There are significant problems being faced in all the initiatives for regionalization. But the unsustainability of over-expanded national economies and of the model of a single country bearing sole responsibility for global economic management as the US once embodied, makes the idea of regionalization a compelling one for the next decades.

Transnational corporations and new production paradigms

Transnational corporations, powerful agents of globalization in the past, have grown to play an even larger role today. TNCs are the main directors of foreign investments, technology transfers, international trade and new integrative production paradigms. Transnational banks are major players in the credit market and help to organize funds for the World Bank, IMF and the Asian Development Bank. The language of the World Bank - IMF and GAFF is suffused with terms which originate from and reflect the demands of Transnational corporations such as export-oriented development, structural adjustment programs, privatization, deregulation and trade liberalization.

Transnational corporations, being what they are foremost agents of the "free market" increasingly bring into question the viability of the traditional concept of "national economies" and consequently the viability and function of nation states. TNCs are more thoroughly integrating national economies, impinging not only on national laws on foreign investments but also on national currencies, labor rights, consumer consciousness, resource development, environment and social welfare, among others. In a way, the efforts of nation-states to regionalize is a tacit admission that national economic planning framework is by itself inadequate (especially for small countries in southeast Asia) and only regional integration of the capital market, the commodities market and the labor market provide them with a long-term collective competitive edge over and against the other regions.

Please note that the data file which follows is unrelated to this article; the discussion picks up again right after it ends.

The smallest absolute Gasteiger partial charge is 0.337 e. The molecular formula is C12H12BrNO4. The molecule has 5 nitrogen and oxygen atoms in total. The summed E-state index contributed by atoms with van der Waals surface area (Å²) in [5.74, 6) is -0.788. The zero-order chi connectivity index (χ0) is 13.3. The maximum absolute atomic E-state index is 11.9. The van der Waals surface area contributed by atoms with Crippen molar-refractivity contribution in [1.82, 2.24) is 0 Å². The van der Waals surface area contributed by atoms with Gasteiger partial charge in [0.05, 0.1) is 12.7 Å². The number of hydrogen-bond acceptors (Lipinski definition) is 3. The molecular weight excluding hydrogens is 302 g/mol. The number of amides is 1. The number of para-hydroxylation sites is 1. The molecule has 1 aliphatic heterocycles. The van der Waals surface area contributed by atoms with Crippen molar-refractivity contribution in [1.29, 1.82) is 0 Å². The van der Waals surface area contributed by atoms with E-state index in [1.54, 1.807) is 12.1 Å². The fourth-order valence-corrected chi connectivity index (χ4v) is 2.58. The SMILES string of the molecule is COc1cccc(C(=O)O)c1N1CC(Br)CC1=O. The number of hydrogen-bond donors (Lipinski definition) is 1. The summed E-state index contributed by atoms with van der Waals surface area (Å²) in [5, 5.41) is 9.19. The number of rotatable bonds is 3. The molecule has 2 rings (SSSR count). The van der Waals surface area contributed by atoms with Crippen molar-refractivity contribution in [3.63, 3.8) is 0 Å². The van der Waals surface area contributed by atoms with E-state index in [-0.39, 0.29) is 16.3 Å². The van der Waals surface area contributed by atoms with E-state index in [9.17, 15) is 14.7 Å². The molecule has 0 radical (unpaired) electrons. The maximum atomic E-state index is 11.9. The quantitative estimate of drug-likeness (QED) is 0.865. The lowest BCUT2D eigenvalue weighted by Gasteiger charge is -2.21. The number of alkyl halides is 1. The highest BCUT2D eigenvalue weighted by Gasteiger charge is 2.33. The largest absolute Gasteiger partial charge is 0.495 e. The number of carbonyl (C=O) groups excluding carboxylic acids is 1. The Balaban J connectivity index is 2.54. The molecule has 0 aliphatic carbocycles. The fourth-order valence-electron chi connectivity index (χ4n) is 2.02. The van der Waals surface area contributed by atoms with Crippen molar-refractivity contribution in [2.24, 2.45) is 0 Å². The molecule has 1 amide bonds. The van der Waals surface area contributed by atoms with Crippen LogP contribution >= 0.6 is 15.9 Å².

II. FOREIGN DIRECT INVESTMENTS TO ASIA AND FROM ASIA

World inflows of foreign direct investments (FDI) dropped in 1991 to US$180b from US$234b in 1990 dueto world recession, and is forecast to drop further in 1992 (Transnationals, Mar 93, TCMD, UN Department of Economic and Social Development).

The single largest component of the fall was Japan’s fall of outflow to the USA amounting to US$18b.

Japan is the largest source of FDI in Asia accounting for 26% of total world inflows, roughly US$30b in 1991. About 66% of Japanese FDL were directed to Europe and the US. However, a dramatic increase of Japanese investment to Asia was recorded in the 1991-1993 period in what has been termed as the second Japanese investment wave to Asia. Japan has gained a dominant investor position in Asia over and above US and European investors.